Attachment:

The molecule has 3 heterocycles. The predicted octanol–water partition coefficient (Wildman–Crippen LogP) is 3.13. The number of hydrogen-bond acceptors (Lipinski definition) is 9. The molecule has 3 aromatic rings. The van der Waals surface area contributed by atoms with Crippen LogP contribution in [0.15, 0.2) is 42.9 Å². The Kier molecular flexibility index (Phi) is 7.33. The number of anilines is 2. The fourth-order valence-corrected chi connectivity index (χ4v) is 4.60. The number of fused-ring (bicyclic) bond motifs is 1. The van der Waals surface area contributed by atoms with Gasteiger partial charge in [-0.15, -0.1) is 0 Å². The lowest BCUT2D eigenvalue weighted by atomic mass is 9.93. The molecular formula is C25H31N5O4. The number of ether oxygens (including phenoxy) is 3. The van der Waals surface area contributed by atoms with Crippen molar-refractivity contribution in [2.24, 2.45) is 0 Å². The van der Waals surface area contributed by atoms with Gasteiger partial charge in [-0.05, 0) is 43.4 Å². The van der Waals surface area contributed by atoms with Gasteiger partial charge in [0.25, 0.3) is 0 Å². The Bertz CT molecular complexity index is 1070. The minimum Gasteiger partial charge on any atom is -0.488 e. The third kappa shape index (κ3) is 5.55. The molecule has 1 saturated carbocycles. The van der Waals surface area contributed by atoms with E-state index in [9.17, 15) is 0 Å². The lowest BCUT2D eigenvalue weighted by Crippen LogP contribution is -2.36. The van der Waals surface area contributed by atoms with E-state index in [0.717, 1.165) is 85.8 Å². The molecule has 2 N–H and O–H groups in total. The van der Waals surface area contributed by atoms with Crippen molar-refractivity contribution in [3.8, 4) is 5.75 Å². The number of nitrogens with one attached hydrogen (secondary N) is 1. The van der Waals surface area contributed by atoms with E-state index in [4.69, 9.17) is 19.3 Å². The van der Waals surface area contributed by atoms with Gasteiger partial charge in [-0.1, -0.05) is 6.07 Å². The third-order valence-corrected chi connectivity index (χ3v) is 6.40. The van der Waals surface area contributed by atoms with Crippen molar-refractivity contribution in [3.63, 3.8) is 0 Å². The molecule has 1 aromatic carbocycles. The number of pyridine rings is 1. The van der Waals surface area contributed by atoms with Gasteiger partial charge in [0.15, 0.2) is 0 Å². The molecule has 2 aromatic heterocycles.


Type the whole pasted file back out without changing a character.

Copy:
The molecule has 3 heterocycles. The predicted octanol–water partition coefficient (Wildman–Crippen LogP) is 3.13. The number of hydrogen-bond acceptors (Lipinski definition) is 9. The molecule has 3 aromatic rings. The van der Waals surface area contributed by atoms with Crippen LogP contribution in [0.15, 0.2) is 42.9 Å². The Kier molecular flexibility index (Phi) is 7.33. The number of anilines is 2. The fourth-order valence-corrected chi connectivity index (χ4v) is 4.60. The number of fused-ring (bicyclic) bond motifs is 1. The van der Waals surface area contributed by atoms with Gasteiger partial charge in [-0.15, -0.1) is 0 Å². The lowest BCUT2D eigenvalue weighted by atomic mass is 9.93. The molecular formula is C25H31N5O4. The number of ether oxygens (including phenoxy) is 3. The van der Waals surface area contributed by atoms with Crippen molar-refractivity contribution in [2.24, 2.45) is 0 Å². The van der Waals surface area contributed by atoms with Gasteiger partial charge in [-0.05, 0) is 43.4 Å². The van der Waals surface area contributed by atoms with Gasteiger partial charge in [0.25, 0.3) is 0 Å². The Bertz CT molecular complexity index is 1070. The minimum Gasteiger partial charge on any atom is -0.488 e. The third kappa shape index (κ3) is 5.55. The molecule has 1 saturated carbocycles. The van der Waals surface area contributed by atoms with E-state index in [9.17, 15) is 0 Å². The lowest BCUT2D eigenvalue weighted by Crippen LogP contribution is -2.36. The van der Waals surface area contributed by atoms with E-state index in [0.717, 1.165) is 85.8 Å². The molecule has 2 N–H and O–H groups in total. The van der Waals surface area contributed by atoms with Crippen molar-refractivity contribution in [3.8, 4) is 5.75 Å². The number of nitrogens with one attached hydrogen (secondary N) is 1. The van der Waals surface area contributed by atoms with E-state index in [4.69, 9.17) is 19.3 Å². The van der Waals surface area contributed by atoms with Gasteiger partial charge in [-0.1, -0.05) is 6.07 Å². The third-order valence-corrected chi connectivity index (χ3v) is 6.40. The van der Waals surface area contributed by atoms with Crippen molar-refractivity contribution in [3.63, 3.8) is 0 Å². The molecule has 1 aromatic carbocycles. The number of pyridine rings is 1. The van der Waals surface area contributed by atoms with Gasteiger partial charge in [0.15, 0.2) is 0 Å². The molecule has 2 aromatic heterocycles.